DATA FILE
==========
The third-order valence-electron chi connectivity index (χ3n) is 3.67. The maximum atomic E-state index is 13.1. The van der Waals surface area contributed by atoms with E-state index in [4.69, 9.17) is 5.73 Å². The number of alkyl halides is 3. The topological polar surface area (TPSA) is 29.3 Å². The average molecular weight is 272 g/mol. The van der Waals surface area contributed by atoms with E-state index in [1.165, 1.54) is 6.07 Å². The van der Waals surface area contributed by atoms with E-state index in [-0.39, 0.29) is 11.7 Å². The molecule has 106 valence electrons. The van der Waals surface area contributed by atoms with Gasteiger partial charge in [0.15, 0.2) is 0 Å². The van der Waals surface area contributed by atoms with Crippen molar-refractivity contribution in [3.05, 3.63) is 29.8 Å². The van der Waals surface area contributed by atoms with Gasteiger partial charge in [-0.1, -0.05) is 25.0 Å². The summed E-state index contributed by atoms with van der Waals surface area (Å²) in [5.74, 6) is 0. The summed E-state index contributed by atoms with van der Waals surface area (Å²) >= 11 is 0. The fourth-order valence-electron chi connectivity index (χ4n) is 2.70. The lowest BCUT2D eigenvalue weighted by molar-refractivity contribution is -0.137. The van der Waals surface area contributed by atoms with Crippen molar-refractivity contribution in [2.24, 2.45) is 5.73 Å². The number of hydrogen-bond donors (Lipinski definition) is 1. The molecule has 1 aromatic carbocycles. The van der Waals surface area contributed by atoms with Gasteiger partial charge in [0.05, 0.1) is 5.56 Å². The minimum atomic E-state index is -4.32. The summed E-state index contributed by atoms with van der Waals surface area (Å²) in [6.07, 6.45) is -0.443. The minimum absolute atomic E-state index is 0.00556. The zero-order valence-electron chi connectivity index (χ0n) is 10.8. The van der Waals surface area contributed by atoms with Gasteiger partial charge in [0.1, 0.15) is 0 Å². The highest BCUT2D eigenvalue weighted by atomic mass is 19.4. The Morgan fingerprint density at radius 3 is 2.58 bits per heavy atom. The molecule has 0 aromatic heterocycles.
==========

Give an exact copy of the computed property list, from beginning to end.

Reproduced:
The third-order valence-electron chi connectivity index (χ3n) is 3.67. The maximum atomic E-state index is 13.1. The van der Waals surface area contributed by atoms with E-state index in [4.69, 9.17) is 5.73 Å². The number of alkyl halides is 3. The topological polar surface area (TPSA) is 29.3 Å². The average molecular weight is 272 g/mol. The van der Waals surface area contributed by atoms with E-state index in [1.165, 1.54) is 6.07 Å². The van der Waals surface area contributed by atoms with E-state index in [-0.39, 0.29) is 11.7 Å². The molecule has 106 valence electrons. The van der Waals surface area contributed by atoms with Gasteiger partial charge in [0.15, 0.2) is 0 Å². The van der Waals surface area contributed by atoms with Crippen molar-refractivity contribution in [3.05, 3.63) is 29.8 Å². The van der Waals surface area contributed by atoms with Gasteiger partial charge in [-0.1, -0.05) is 25.0 Å². The summed E-state index contributed by atoms with van der Waals surface area (Å²) in [5.74, 6) is 0. The summed E-state index contributed by atoms with van der Waals surface area (Å²) >= 11 is 0. The fourth-order valence-electron chi connectivity index (χ4n) is 2.70. The lowest BCUT2D eigenvalue weighted by molar-refractivity contribution is -0.137. The van der Waals surface area contributed by atoms with Crippen molar-refractivity contribution in [2.24, 2.45) is 5.73 Å². The number of hydrogen-bond donors (Lipinski definition) is 1. The molecule has 1 aromatic carbocycles. The van der Waals surface area contributed by atoms with Gasteiger partial charge in [0.05, 0.1) is 5.56 Å². The minimum atomic E-state index is -4.32. The summed E-state index contributed by atoms with van der Waals surface area (Å²) in [6.07, 6.45) is -0.443. The minimum absolute atomic E-state index is 0.00556. The zero-order valence-electron chi connectivity index (χ0n) is 10.8. The van der Waals surface area contributed by atoms with Gasteiger partial charge in [0.1, 0.15) is 0 Å². The highest BCUT2D eigenvalue weighted by atomic mass is 19.4. The Morgan fingerprint density at radius 3 is 2.58 bits per heavy atom. The molecule has 0 aromatic heterocycles.